With The Shutdown Over — For Now — The Country's Neediest Are Still Scrambling
The full effect of the monthlong partial government shutdown is still rippling across the United States. In states like Pennsylvania, local officials remain in crisis mode as their neediest residents scramble to keep food on the shelves.
Daniel Davenport, 45, cobbles together a living by working part time in music production and relying on food stamps.
In January, the $182 he counts on every month was loaded twice on his government-issued Supplemental Nutrition Assistance Program debit card.
"I thought, 'Oh, wow, that's like a bonus,' " said Davenport, who lives in Montgomery County, Pa. "Although it's not."
It's not, he found out, after watching a local television report on the federal government paying out February's food stamps early. At the time, there was no clear end in sight to the government shutdown, which pushed officials to devise the workaround.
Right now, frankly, all of our energy is trying to figure out what we can do to help people get through to their next March payment.
"Which was really important," said Dottie Rosenbaum, who studies food stamps at the Center on Budget and Policy Priorities. "Because in the event that the shutdown continued, it protected SNAP, and it ensured that individuals would receive SNAP benefits for the month of February, which otherwise would not have been ensured."
But here's the rub: The federal government reopened a week after the double payment. And now, the 42 million Americans on food stamps have to wait until March before their next round of benefits.
The U.S. Department of Agriculture runs SNAP, but states are in charge of distributing benefits. The majority of those who receive SNAP are children, the elderly or people who struggle with a disability. Government statistics show that the average benefit for individuals is $125 a month.
For Davenport, his next SNAP disbursement is more than five weeks away. He already used most of February's payment stocking his pantry.
"Cereals, oatmeals, soups, because it's winter. Like, canned spaghetti, canned ravioli, canned lasagna, stuff that I can freeze," he said.
The disruption to benefits has Secretary Teresa Miller of Pennsylvania's Department of Human Services on edge.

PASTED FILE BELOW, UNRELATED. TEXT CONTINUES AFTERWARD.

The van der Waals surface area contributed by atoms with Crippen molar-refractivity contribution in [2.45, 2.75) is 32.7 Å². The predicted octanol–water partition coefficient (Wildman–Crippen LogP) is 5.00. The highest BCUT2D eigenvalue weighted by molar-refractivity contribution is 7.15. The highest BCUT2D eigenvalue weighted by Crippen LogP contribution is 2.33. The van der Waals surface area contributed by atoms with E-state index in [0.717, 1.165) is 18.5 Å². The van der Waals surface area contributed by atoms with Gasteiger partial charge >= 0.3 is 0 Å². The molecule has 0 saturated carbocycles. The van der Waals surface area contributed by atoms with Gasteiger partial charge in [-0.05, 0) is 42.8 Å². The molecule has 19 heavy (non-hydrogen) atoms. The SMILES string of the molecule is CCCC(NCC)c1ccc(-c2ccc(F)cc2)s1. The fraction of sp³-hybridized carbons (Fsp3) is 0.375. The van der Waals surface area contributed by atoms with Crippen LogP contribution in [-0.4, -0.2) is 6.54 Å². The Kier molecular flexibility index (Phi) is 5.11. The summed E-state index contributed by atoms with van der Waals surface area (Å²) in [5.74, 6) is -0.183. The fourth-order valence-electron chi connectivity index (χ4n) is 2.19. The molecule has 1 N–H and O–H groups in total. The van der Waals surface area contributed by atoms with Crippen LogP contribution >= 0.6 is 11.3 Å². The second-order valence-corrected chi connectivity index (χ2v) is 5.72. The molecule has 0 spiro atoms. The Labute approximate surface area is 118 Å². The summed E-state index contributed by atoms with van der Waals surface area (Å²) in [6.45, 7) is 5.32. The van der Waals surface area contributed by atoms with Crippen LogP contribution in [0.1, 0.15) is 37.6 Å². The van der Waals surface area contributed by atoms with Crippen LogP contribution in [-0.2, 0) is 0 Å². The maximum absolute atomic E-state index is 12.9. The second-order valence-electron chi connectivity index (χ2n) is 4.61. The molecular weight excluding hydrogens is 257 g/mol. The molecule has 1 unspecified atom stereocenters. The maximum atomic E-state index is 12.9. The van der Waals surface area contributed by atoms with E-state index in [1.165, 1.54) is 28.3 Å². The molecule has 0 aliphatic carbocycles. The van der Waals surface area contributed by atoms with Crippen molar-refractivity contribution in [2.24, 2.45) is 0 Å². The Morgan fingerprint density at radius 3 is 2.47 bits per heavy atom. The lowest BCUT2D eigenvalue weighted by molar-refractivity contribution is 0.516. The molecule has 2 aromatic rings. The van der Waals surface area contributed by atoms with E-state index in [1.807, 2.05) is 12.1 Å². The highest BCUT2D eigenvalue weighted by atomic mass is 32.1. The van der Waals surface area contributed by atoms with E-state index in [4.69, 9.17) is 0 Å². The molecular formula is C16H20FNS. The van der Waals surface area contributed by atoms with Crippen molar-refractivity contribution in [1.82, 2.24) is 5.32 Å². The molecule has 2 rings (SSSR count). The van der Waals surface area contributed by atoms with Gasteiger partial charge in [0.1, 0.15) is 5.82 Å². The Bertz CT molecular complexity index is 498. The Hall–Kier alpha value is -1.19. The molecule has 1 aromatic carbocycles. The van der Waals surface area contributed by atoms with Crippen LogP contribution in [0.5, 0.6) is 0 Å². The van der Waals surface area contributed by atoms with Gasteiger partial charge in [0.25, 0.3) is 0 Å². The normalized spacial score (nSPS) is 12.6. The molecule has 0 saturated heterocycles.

"Right now, frankly, all of our energy is trying to figure out what we can do to help people get through to their next March payment," she said.
Encouraging food bank contributions
Miller is urging Pennsylvania residents to donate this month to their local food banks since they're expecting a surge in demand. Miller says she has been chipping in herself.
"I wrote a check that was a little higher than what I normally write, because I'm concerned about people this month," she said.
Officials in states around the country attempted to inform SNAP clients about how to budget for the double payment, but in Pennsylvania, Miller acknowledged, letters did not reach recipients until after the change. She blames the logistical nightmare on the federal government.
About 90 percent of those on SNAP nationwide will go more than 40 days between food payments, according to Rosenbaum.
"So that will put a strain at the end of February and the beginning of March for many households across the country," she said.
At a food pantry in Lansdale, Pa., Christi Schatz lined up for donated food this week. She usually uses a mix of SNAP and disability benefits to buy groceries. But she has depleted both. She was counting on getting a payment this month.
She thought, like many others, that the double payment was a glitch.
"Right now, because I don't have my food stamps, I had to either come up to the pantry to get food or my mom helped me with getting groceries," said Schatz, 40, who does not work due to a medical condition.
In Harrisburg, meanwhile, Miller is pleading for politicians in Washington to consider how their decisions impact some of the country's most at-risk people.
"I hope they're hearing from people that have been impacted and are still being impacted and can come to a solution that doesn't further hurt people that are caught in the middle," said Miller.
Miller is filled with dread thinking about Feb. 15, which is when the short-term budget deal will expire. If Democratic leaders and President Trump remain at odds over funding a border wall, the federal government may shut down again. And Trump says he is ready to do that if his border security proposals fail to garner enough congressional support.
Federal officials have told states that they can release March benefits early. But in Pennsylvania, Miller worries that this would only trigger the same problem with food stamps all over again.
"It's incredibly frustrating," Miller said. "If another shutdown occurs, this situation is only going to get worse for the people caught in the middle."
This story comes from Keystone Crossroads, a statewide public media initiative reporting on cities across Pennsylvania.
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